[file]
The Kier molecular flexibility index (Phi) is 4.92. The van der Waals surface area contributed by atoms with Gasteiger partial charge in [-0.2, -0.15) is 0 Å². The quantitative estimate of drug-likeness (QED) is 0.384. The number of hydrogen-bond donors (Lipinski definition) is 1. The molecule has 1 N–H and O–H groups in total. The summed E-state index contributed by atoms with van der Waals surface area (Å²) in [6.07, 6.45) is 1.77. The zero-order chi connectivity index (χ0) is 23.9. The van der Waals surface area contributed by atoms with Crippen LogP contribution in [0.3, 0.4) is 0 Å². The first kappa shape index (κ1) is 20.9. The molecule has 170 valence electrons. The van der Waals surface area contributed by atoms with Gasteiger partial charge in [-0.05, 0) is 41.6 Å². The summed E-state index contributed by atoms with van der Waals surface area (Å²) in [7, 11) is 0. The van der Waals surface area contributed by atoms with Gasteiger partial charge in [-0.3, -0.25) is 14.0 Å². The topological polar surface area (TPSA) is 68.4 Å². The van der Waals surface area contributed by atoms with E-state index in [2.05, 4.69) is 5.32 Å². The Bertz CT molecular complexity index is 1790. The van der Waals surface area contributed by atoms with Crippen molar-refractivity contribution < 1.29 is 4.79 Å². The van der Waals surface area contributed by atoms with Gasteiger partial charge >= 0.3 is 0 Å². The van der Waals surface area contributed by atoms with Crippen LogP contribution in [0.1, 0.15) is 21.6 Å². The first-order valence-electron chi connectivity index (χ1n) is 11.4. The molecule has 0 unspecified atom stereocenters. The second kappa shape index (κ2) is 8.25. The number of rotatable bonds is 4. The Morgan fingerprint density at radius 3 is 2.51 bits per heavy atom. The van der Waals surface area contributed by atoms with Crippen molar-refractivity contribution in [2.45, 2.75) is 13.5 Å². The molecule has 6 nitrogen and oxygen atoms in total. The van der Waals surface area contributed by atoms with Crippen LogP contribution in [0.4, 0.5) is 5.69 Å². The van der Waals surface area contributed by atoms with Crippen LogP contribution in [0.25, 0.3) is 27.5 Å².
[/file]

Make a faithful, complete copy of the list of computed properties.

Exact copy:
The Kier molecular flexibility index (Phi) is 4.92. The van der Waals surface area contributed by atoms with Gasteiger partial charge in [-0.2, -0.15) is 0 Å². The quantitative estimate of drug-likeness (QED) is 0.384. The number of hydrogen-bond donors (Lipinski definition) is 1. The molecule has 1 N–H and O–H groups in total. The summed E-state index contributed by atoms with van der Waals surface area (Å²) in [6.07, 6.45) is 1.77. The zero-order chi connectivity index (χ0) is 23.9. The van der Waals surface area contributed by atoms with Crippen LogP contribution in [0.3, 0.4) is 0 Å². The first kappa shape index (κ1) is 20.9. The molecule has 170 valence electrons. The van der Waals surface area contributed by atoms with Gasteiger partial charge in [-0.05, 0) is 41.6 Å². The summed E-state index contributed by atoms with van der Waals surface area (Å²) in [7, 11) is 0. The van der Waals surface area contributed by atoms with Gasteiger partial charge in [-0.3, -0.25) is 14.0 Å². The topological polar surface area (TPSA) is 68.4 Å². The van der Waals surface area contributed by atoms with E-state index in [2.05, 4.69) is 5.32 Å². The Bertz CT molecular complexity index is 1790. The van der Waals surface area contributed by atoms with Crippen molar-refractivity contribution < 1.29 is 4.79 Å². The van der Waals surface area contributed by atoms with Gasteiger partial charge >= 0.3 is 0 Å². The van der Waals surface area contributed by atoms with Crippen LogP contribution in [0.1, 0.15) is 21.6 Å². The first-order valence-electron chi connectivity index (χ1n) is 11.4. The molecule has 0 unspecified atom stereocenters. The second kappa shape index (κ2) is 8.25. The number of rotatable bonds is 4. The Morgan fingerprint density at radius 3 is 2.51 bits per heavy atom. The van der Waals surface area contributed by atoms with Crippen molar-refractivity contribution in [2.45, 2.75) is 13.5 Å². The molecule has 6 nitrogen and oxygen atoms in total. The van der Waals surface area contributed by atoms with Crippen LogP contribution in [0.4, 0.5) is 5.69 Å². The van der Waals surface area contributed by atoms with Crippen LogP contribution in [0.25, 0.3) is 27.5 Å².